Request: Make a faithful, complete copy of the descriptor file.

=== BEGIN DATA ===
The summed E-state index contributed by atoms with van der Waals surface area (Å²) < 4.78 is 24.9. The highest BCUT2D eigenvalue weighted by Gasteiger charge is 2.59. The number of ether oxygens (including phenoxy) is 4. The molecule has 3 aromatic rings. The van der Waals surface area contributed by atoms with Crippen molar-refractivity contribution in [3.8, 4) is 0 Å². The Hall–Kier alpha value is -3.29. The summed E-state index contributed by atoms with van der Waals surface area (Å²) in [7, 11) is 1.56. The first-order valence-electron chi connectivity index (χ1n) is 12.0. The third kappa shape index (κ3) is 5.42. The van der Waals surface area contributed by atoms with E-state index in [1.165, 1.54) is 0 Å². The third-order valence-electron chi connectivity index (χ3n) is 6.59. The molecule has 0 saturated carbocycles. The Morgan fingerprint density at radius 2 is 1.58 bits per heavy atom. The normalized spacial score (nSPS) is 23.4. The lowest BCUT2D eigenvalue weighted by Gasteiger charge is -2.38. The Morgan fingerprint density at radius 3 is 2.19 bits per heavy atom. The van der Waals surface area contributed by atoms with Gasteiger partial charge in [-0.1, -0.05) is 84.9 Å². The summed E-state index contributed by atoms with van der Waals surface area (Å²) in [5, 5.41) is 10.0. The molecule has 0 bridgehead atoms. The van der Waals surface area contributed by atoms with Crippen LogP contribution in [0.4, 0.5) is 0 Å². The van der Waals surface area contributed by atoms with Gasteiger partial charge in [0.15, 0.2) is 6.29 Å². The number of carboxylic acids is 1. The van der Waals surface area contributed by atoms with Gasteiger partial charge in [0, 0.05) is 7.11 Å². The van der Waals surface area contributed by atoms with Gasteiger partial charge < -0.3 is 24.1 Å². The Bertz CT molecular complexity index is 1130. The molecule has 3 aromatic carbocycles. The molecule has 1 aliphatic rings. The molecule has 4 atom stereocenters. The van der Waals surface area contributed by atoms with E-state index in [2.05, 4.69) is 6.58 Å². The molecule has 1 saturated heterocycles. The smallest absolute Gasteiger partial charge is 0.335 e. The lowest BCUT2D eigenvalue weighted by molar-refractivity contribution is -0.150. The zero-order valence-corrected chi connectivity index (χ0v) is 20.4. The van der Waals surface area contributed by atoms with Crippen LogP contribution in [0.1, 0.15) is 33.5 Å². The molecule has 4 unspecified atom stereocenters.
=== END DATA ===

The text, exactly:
The summed E-state index contributed by atoms with van der Waals surface area (Å²) < 4.78 is 24.9. The highest BCUT2D eigenvalue weighted by Gasteiger charge is 2.59. The number of ether oxygens (including phenoxy) is 4. The molecule has 3 aromatic rings. The van der Waals surface area contributed by atoms with Crippen molar-refractivity contribution in [3.8, 4) is 0 Å². The Hall–Kier alpha value is -3.29. The summed E-state index contributed by atoms with van der Waals surface area (Å²) in [7, 11) is 1.56. The first-order valence-electron chi connectivity index (χ1n) is 12.0. The third kappa shape index (κ3) is 5.42. The van der Waals surface area contributed by atoms with E-state index in [1.165, 1.54) is 0 Å². The third-order valence-electron chi connectivity index (χ3n) is 6.59. The molecule has 0 saturated carbocycles. The Morgan fingerprint density at radius 2 is 1.58 bits per heavy atom. The normalized spacial score (nSPS) is 23.4. The lowest BCUT2D eigenvalue weighted by Gasteiger charge is -2.38. The Morgan fingerprint density at radius 3 is 2.19 bits per heavy atom. The van der Waals surface area contributed by atoms with Gasteiger partial charge in [-0.1, -0.05) is 84.9 Å². The summed E-state index contributed by atoms with van der Waals surface area (Å²) in [5, 5.41) is 10.0. The molecule has 0 bridgehead atoms. The van der Waals surface area contributed by atoms with Crippen LogP contribution in [0.4, 0.5) is 0 Å². The van der Waals surface area contributed by atoms with Gasteiger partial charge in [0.15, 0.2) is 6.29 Å². The number of carboxylic acids is 1. The van der Waals surface area contributed by atoms with Gasteiger partial charge in [0, 0.05) is 7.11 Å². The van der Waals surface area contributed by atoms with Gasteiger partial charge < -0.3 is 24.1 Å². The Bertz CT molecular complexity index is 1130. The molecule has 3 aromatic carbocycles. The molecule has 1 aliphatic rings. The molecule has 4 atom stereocenters. The van der Waals surface area contributed by atoms with E-state index in [2.05, 4.69) is 6.58 Å². The molecule has 1 saturated heterocycles. The smallest absolute Gasteiger partial charge is 0.335 e. The lowest BCUT2D eigenvalue weighted by molar-refractivity contribution is -0.150. The zero-order valence-corrected chi connectivity index (χ0v) is 20.4. The van der Waals surface area contributed by atoms with Crippen LogP contribution in [0.1, 0.15) is 33.5 Å². The molecule has 4 unspecified atom stereocenters.